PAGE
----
Howard Wheeldon, the policy director at ADS, the British aerospace, defense and security lobby organization, said the program cull had mixed blessings for industry but he fears worse will come.

“As we get closer and closer to the 2015 strategic defense and security review, we are going to see more attempts at clearing out programs that are never going to see the light of day given the pressure the MoD is under,” he said.

“While refining the white board does produce some clarity, the problem is it also frees up space to put other things on. There may be programs we hope are going to occur that suddenly find themselves on the white board if the MoD opts to shift them back another two years or so.”

With tough spending decisions needed to keep the budget balanced, executives are concerned committed programs could be delayed or extended in duration.

Analyst Alex Ashbourne-Walmsley of Ashbourne Strategic Consulting said Defence Secretary Philip Hammond had proved to be “extremely good about not getting sentimental over weeding out programs. It’s better for industry to get the [program cuts] over with and not prolong the pain.”

An MoD spokesman did not answer questions about whether there was work underway at the MoD to reduce the number of programs listed for future funding.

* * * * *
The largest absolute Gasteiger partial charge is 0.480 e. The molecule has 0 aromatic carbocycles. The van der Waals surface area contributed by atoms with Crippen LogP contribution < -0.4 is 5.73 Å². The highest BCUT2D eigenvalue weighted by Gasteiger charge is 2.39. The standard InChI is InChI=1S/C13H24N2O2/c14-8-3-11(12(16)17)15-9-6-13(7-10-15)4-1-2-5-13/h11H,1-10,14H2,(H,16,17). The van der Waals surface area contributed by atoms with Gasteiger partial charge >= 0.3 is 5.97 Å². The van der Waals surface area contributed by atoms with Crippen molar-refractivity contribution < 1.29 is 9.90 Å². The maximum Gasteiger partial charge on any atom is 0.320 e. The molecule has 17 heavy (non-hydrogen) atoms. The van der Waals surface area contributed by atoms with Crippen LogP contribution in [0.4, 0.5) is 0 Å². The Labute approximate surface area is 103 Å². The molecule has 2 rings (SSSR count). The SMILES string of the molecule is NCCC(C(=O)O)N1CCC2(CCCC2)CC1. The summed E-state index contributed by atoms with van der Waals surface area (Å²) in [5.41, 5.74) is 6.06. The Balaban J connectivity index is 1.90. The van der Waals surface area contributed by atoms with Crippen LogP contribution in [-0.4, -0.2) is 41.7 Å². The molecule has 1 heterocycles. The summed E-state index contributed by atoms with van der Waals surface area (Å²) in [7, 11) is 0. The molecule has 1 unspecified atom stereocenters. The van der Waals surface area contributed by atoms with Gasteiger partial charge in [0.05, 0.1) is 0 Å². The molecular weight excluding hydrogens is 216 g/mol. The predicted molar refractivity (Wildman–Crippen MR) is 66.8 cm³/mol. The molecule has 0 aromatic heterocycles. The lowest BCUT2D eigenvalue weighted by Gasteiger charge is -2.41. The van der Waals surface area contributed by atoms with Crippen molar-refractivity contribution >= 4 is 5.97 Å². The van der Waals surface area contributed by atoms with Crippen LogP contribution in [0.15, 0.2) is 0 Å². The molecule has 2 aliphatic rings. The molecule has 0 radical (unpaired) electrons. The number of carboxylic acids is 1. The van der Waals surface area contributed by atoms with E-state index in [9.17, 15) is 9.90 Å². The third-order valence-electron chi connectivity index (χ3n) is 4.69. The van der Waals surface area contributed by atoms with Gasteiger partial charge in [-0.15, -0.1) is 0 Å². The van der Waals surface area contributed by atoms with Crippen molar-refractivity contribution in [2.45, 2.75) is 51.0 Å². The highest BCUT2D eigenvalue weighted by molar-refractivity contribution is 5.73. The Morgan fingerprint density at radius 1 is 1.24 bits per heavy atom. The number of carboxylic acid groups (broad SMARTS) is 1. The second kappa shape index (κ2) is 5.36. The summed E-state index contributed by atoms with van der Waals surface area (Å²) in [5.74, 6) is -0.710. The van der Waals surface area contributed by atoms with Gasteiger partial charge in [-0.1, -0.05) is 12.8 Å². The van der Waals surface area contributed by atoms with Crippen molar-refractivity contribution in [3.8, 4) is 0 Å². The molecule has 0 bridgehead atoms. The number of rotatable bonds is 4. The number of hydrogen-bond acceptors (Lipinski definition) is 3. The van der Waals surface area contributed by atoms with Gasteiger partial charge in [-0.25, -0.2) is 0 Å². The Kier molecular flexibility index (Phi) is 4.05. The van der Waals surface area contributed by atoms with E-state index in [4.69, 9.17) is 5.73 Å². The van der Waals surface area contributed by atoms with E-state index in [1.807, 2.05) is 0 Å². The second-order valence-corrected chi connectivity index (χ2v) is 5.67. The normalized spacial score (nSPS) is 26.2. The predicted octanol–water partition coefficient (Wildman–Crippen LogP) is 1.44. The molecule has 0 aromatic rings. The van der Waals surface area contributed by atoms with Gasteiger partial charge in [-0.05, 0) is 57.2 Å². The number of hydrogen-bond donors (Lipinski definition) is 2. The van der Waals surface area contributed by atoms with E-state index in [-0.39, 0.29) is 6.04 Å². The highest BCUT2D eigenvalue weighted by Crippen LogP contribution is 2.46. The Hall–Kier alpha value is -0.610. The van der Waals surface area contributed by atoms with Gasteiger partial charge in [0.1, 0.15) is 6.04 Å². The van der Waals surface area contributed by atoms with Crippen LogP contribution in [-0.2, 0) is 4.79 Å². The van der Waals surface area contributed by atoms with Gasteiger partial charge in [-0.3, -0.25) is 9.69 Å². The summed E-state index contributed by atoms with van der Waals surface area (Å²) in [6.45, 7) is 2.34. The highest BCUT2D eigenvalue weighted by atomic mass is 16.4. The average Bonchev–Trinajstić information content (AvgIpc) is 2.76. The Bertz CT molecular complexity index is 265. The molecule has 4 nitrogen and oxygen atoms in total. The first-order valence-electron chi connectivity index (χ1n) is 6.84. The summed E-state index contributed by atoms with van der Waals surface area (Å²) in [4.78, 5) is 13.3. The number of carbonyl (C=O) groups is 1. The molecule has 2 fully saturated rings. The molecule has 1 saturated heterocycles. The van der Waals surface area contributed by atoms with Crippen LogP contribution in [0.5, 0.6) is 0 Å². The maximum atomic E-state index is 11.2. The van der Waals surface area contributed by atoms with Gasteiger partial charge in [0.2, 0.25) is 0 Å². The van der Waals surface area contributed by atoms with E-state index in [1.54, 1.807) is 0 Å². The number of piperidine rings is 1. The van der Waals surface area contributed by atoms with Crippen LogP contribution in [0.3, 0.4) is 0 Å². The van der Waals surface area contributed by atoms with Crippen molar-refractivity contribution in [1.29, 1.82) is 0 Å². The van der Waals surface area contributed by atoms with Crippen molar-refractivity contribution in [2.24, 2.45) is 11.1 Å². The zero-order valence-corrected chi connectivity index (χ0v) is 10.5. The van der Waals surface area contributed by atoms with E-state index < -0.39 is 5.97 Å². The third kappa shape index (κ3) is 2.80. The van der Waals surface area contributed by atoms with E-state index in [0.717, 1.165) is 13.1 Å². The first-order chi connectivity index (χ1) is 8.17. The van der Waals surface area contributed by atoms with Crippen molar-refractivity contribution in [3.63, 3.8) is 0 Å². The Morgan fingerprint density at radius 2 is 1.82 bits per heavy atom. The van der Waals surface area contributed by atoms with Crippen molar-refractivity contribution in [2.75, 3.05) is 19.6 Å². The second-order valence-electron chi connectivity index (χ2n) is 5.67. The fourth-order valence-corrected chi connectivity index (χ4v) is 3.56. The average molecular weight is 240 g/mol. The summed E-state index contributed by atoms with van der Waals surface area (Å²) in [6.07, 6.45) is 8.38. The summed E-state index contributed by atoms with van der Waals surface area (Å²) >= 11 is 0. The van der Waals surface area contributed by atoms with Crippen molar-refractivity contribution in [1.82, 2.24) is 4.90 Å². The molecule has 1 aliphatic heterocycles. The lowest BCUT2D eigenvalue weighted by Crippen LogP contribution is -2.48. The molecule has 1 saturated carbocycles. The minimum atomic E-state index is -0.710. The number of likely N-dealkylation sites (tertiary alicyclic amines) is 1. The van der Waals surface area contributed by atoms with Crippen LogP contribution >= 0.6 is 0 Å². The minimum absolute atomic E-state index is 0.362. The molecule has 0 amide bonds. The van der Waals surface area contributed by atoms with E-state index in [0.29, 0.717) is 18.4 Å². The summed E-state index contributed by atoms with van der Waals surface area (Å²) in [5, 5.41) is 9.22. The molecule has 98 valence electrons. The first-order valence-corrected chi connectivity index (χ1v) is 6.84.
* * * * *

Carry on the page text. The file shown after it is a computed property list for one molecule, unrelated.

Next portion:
“Some people have used the term ‘white board’ to suggest a list of projects which we can pick from as funding becomes available. In reality, there is an ever-changing list of potential projects that could be added to the fully funded equipment program if the Armed Forces Committee decide they are a priority,” he said.

“These include a number of projects and proposed enhancements that we may need in the future, but which we don’t need to commit to at this point. To ensure greater flexibility, we will not bring these projects into the committed core program until they can demonstrate priority and affordability,” he said.

The equipment list emerged midyear as Hammond reported the department had balanced its books for the first time in years, reducing a 38 billion pound black hole in the budget left by the previous Labour administration, as well as accommodating a nearly 8 percent cut in spending caused by government austerity measures.

Hammond announced in mid-May that for the first time, the MoD’s core equipment program was fully funded, but that didn’t include projects on the white board. Included in the core funding was the purchase of two aircraft carriers for the Royal Navy, updated Warrior infantry fighting vehicles, complex weapons and Wildcat helicopters.

Hammond announced the committed core equipment program over the next 10 years amounted to 152 billion pounds, with a further 8 billion pounds in unallocated funds put aside for emerging equipment requirements and an additional 4 billion pounds in contingency funding to cope with program overspend and other risks.

Few in industry think the 4 billion pound contingency will be sufficient to allow much, if any, unused cash to be recycled into the equipment procurement budget.